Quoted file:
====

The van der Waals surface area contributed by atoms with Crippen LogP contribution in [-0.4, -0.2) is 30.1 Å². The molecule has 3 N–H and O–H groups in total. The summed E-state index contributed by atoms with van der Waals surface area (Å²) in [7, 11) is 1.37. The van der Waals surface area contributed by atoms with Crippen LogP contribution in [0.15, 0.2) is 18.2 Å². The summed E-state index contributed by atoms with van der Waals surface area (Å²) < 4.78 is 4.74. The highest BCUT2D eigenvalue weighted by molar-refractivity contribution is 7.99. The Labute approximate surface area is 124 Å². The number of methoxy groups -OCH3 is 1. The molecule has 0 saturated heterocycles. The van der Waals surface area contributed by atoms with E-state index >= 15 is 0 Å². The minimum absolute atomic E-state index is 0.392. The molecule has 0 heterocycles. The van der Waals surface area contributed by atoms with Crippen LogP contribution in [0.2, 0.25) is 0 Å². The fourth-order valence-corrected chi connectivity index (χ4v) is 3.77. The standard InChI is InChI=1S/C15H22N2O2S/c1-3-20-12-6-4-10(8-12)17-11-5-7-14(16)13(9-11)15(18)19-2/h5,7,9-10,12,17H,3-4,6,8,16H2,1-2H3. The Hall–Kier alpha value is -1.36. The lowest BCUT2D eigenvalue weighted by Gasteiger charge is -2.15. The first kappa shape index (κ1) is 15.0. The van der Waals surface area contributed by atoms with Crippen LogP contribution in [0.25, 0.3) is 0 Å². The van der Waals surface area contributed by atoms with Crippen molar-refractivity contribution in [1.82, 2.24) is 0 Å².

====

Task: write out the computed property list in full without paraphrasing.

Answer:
The van der Waals surface area contributed by atoms with Crippen LogP contribution in [-0.4, -0.2) is 30.1 Å². The molecule has 3 N–H and O–H groups in total. The summed E-state index contributed by atoms with van der Waals surface area (Å²) in [7, 11) is 1.37. The van der Waals surface area contributed by atoms with Crippen LogP contribution in [0.15, 0.2) is 18.2 Å². The summed E-state index contributed by atoms with van der Waals surface area (Å²) < 4.78 is 4.74. The highest BCUT2D eigenvalue weighted by molar-refractivity contribution is 7.99. The Labute approximate surface area is 124 Å². The number of methoxy groups -OCH3 is 1. The molecule has 0 saturated heterocycles. The van der Waals surface area contributed by atoms with E-state index >= 15 is 0 Å². The minimum absolute atomic E-state index is 0.392. The molecule has 0 heterocycles. The van der Waals surface area contributed by atoms with Crippen LogP contribution in [0.2, 0.25) is 0 Å². The fourth-order valence-corrected chi connectivity index (χ4v) is 3.77. The standard InChI is InChI=1S/C15H22N2O2S/c1-3-20-12-6-4-10(8-12)17-11-5-7-14(16)13(9-11)15(18)19-2/h5,7,9-10,12,17H,3-4,6,8,16H2,1-2H3. The Hall–Kier alpha value is -1.36. The lowest BCUT2D eigenvalue weighted by Gasteiger charge is -2.15. The first kappa shape index (κ1) is 15.0. The van der Waals surface area contributed by atoms with Crippen LogP contribution in [0.25, 0.3) is 0 Å². The van der Waals surface area contributed by atoms with Crippen molar-refractivity contribution in [1.82, 2.24) is 0 Å².